Instead, Dyson’s uses an approach it calls “interrogating products” to develop new technologies that produce real solutions to customer problems. After identifying the most obvious shortcomings for everyday products, it finds ways to improve them. Founder Dyson’s philosophy is so focused on solving customer problems that he even developed the James Dyson Award-the top prize at an annual contest that challenges college students to design something that solves a problem. Once a problem-centered design is in place, the company then tests prototypes with real consumers under heavy nondisclosure agreements. In this manner, Dyson can observe consumer reactions in the context of real people using products in their real lives.
This approach enables Dyson to develop revolutionary products, such as those in its air treatment line of fans, air purifiers, humidifiers, and portable heating and cooling devices. It all started with the Air Multiplier, a fan that moves large volumes of air around a room with no blades. In fact, the Air Multiplier looks nothing like a fan. By using technology similar to that found in turbochargers and jet engines, driven by the power of its small digital motors, the Air Multiplier draws air in, amplifies it 18 times, and blows it back out in an uninterrupted stream that eliminates the buffeting and direct air pressure of conventional fans. The development of the Air Multiplier came about because of Dyson’s approach to developing new products. “If you … asked people what they wanted from their fan tomorrow, they wouldn’t say ‘get rid of the blades,”‘ explains Rostrom. “Our approach is about product breakthroughs rather than the approach of just running a focus group and testing a concept.”
The Next Big Thing
About three years ago, Dyson Ltd. shocked the world when it announced plans to enter the automotive business. Specifically, it planned to design and produce zero-emission, all-electric vehicles (EVs) with the ultimate goal of developing fully self-driving vehicles. Reactions to this announcement varied, but most experts and observers were skeptical and critical. After all, this venture was unlike any that Dyson had previously pursued. For starters, automobiles are hardly products that are “so mundane, most people never think much about them.” In fact, the announcement came at a characterized by more innovation in automotive design, propulsion systems, control systems, and even ownership models than perhaps ever before. Add the fact that no new automobile company had been successful in start ing from scratch, penetrating the mass market, and sustaining business long term in well over 50 years. The barriers to entry in the automotive business far exceed those in the industries where Dyson currently competes .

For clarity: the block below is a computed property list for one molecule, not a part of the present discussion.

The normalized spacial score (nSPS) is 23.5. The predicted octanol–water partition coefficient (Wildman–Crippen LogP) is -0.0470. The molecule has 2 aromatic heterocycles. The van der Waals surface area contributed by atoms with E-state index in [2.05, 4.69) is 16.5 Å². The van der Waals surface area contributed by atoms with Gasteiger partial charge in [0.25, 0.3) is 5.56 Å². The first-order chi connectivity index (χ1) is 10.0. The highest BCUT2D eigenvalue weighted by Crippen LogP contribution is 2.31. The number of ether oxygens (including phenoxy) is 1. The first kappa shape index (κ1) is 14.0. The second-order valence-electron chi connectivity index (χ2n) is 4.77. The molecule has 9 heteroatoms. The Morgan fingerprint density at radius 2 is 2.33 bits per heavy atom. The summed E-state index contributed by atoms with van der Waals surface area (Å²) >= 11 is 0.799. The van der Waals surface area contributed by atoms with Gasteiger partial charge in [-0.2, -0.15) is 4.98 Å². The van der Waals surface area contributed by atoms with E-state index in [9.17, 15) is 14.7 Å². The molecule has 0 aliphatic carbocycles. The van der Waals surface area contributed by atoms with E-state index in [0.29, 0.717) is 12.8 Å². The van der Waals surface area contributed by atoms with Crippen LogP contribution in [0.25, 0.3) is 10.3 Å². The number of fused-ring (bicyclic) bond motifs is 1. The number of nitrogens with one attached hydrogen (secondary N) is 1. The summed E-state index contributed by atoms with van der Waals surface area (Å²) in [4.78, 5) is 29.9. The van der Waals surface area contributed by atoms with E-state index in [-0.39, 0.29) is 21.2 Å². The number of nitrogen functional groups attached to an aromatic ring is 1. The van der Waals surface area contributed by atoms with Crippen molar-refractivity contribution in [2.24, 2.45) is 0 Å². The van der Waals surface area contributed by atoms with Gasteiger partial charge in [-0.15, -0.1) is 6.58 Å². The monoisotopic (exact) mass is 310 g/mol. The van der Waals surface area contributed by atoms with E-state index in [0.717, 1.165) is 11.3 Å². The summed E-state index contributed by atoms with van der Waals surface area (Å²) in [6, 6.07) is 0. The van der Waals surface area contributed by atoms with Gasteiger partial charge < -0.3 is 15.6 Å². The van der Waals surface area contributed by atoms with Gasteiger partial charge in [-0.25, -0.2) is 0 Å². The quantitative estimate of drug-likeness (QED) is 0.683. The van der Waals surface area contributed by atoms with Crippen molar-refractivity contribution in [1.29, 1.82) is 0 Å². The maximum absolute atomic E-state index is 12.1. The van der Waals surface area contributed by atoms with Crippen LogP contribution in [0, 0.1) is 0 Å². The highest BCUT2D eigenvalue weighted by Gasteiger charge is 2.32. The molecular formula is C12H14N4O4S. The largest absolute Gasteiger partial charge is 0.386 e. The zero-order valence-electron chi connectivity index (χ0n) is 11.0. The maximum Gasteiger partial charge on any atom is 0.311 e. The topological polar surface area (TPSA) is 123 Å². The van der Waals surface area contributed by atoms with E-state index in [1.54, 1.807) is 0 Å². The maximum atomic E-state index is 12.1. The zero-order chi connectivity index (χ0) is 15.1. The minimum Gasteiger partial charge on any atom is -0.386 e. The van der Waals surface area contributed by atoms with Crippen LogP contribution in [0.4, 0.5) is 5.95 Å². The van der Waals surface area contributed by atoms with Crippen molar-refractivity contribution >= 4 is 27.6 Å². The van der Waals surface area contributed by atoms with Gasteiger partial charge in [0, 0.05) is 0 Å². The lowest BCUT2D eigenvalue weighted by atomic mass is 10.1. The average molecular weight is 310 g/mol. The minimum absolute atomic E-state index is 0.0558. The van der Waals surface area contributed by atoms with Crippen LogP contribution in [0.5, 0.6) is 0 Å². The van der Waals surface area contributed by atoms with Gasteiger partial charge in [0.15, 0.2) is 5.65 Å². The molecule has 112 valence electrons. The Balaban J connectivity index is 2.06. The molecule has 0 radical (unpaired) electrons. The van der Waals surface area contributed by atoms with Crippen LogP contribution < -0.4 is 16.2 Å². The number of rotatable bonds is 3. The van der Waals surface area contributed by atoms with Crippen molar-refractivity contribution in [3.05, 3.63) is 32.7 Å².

Observers also scratched their heads as there were no readily apparent applications of Dyson technologies to the automobile industry. None of that has deterred Dyson. The company has committed more than $3 billion to get the business rolling and has begun construction of a
manufacturing plant in Singapore with the express purpose of producing its EVs. In fact, Dyson is moving its main headquarters from the United Kingdom to Singapore, signaling the importance of this new venture. Dyson is also invested in the development and production of its own batteries to power the vehicles based on a new solid-state technology that promises batteries that are
smaller, safer, lighter, longer-lasting between charges, and quicker-charging. And recently, as it applied for patents, the company revealed preliminary designs for both an EV and battery. It now asserts with confidence that Dyson will begin selling EVs in 2021.
What the outside world seems to overlook are the similarities between Dyson’s self-driving EV project and its previous product development projects. It all started with another James Dyson observation on the status quo of an industry. “All I could see and smell were these huge clouds of diesel exhaust coming out,” saysDyson. That led to the exploration of developing Dyson air filtering technologies for application in vehicle emissions. While emissions filtration showed promise, that project eventually led to the company’s first and only acquisition of an outside company- Sakti3, a small startup that was developing solid-state batteries. Most experts agree that the entire future of EVs and rechargeable devices rests on better, more efficient batteries. Dyson simply acquired a technology it did not already
Beyond batteries, many core Dyson technologies could play significant roles in the development of self-driving EVs. Dyson Ltd. has done more to advance electric motor technology than perhaps any other company today. True, Dyson’s current consumer products motors are far too small to power a vehicle. But proprietary elements of Dyson motor designs are likely relevant to developing better, more efficient motors for cars. For example, Dyson’s technologies could do for wet windshields what the Airblade does for wet hands. And then there’s the Dyson robot vacuum, one of the most advanced on the market. Seventeen years in the making, Dyson’s robot uses artificial intelligence, sophisticated sensors, and panoramic cameras to operate autonomously and learn its environments so that it can do its job without sucking up any stray socks or getting stuck behind furniture- capabilities on par with self-driving capabilities of today’s most advanced vehicles.